The Hellenistic techniques for length of life are not foolproof. They have their issues. A thorough reading of this article and my other articles on the traditional astrology of death can serve as a good primer on the topic. However, it won’t give you the power to predict the length of life for other people using these techniques. Therefore, upon learning about these techniques, do everyone a favor and don’t predict death for people. Doing so is usually unethical. You will also usually be wrong. My analysis is in service of astrologers who would like to work to evaluate such techniques.
The Manilius Technique (early 1st century CE)
Roman astrologer Marcus Manilius provided a very brief and confusing bit of information on length of life indications. He provided a set of values for assigning years to each zodiacal sign and house for the length of life. However, he never fully explained how to use them. He did say that the Moon’s placement in the houses indicated the years, but didn’t explain what to do with the years of the signs.
This exposition starts at line 560 in Book III of Astronomica. Unfortunately, Manilius tells us that the full exposition will follow in a later section, and it never does. He began his section on the years of the houses by noting that if the Moon is in the 1st house she grants 78 years. Therefore, my best guess is that the house of the Moon provides the main indication. Perhaps the years of the sign (which are all small amounts) are added to the years of the house.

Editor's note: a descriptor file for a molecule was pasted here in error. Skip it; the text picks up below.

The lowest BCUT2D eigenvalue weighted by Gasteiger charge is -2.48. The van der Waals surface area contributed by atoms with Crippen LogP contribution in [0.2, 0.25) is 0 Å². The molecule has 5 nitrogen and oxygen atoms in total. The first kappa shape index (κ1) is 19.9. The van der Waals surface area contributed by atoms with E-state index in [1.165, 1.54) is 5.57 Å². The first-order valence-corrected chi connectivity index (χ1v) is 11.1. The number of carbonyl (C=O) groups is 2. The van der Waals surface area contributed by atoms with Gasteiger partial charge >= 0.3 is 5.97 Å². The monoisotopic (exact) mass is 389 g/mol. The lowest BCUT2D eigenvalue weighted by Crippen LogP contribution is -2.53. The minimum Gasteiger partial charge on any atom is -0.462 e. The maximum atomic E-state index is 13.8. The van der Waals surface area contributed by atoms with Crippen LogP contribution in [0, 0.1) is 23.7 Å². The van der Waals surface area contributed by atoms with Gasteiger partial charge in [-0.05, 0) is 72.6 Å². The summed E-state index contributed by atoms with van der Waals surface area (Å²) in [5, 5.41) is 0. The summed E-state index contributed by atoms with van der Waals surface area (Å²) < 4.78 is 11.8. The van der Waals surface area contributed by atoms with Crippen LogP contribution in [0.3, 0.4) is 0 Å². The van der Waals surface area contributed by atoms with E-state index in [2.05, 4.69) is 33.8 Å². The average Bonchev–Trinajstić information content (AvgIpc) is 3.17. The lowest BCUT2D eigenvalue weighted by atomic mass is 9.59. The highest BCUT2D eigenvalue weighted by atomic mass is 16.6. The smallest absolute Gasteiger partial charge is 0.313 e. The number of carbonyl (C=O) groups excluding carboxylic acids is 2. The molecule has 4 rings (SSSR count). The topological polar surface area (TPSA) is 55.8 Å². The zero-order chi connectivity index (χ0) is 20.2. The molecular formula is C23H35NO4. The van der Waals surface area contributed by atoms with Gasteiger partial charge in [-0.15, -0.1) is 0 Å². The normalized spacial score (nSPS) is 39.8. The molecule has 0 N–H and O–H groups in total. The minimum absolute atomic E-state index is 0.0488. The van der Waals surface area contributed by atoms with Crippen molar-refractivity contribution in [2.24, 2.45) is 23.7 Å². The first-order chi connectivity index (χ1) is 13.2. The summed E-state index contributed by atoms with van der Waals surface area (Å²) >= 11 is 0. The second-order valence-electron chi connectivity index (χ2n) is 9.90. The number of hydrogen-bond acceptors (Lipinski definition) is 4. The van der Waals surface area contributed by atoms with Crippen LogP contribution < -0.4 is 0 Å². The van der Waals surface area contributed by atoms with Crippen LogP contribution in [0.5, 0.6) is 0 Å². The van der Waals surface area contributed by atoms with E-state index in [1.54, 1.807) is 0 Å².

Years of the Houses
Manilius’s years of the houses tell us quite a bit about how he viewed the strength of the places. The angular places all give over 70 years. The 9th house gives 68 years despite being cadent. This indicates that Manilius put more emphasis on the scheme of which houses see the Ascendant than on cadency. In fact, Manilius gives more to IX than XI, implying he saw the trine with the Ascendant (IX) to be stronger than its sextile (XI). The only houses giving less than 50 years are 4 that don’t aspect the Ascendant, the so-called dark houses (II, VIII, VI, and XII). VI and XII are cadent and don’t aspect the Ascendant so are particularly weak (less than 25 years). Therefore, Manilius puts the stress on the effective places scheme of Timaeus.
Years of the Signs
The years of the signs for the Manilius technique are a fascinating topic in their own right. First, let’s look at the figures, shown below.
Aries-Pisces: 10 2/3
Taurus-Aquarius: 12 2/3
Gemini-Capricorn: 14 2/3
Cancer-Sagittarius: 16 2/3
Leo-Scorpio: 18 2/3
Virgo-Libra: 20 2/3
Signs of Equal Ascension
You may have noticed that the years of the signs are oriented around the equinoxes. In fact, the signs progressively take on more value based on their distance from the vernal equinox. This is very similar to the rising times of signs in the tropical zodiac.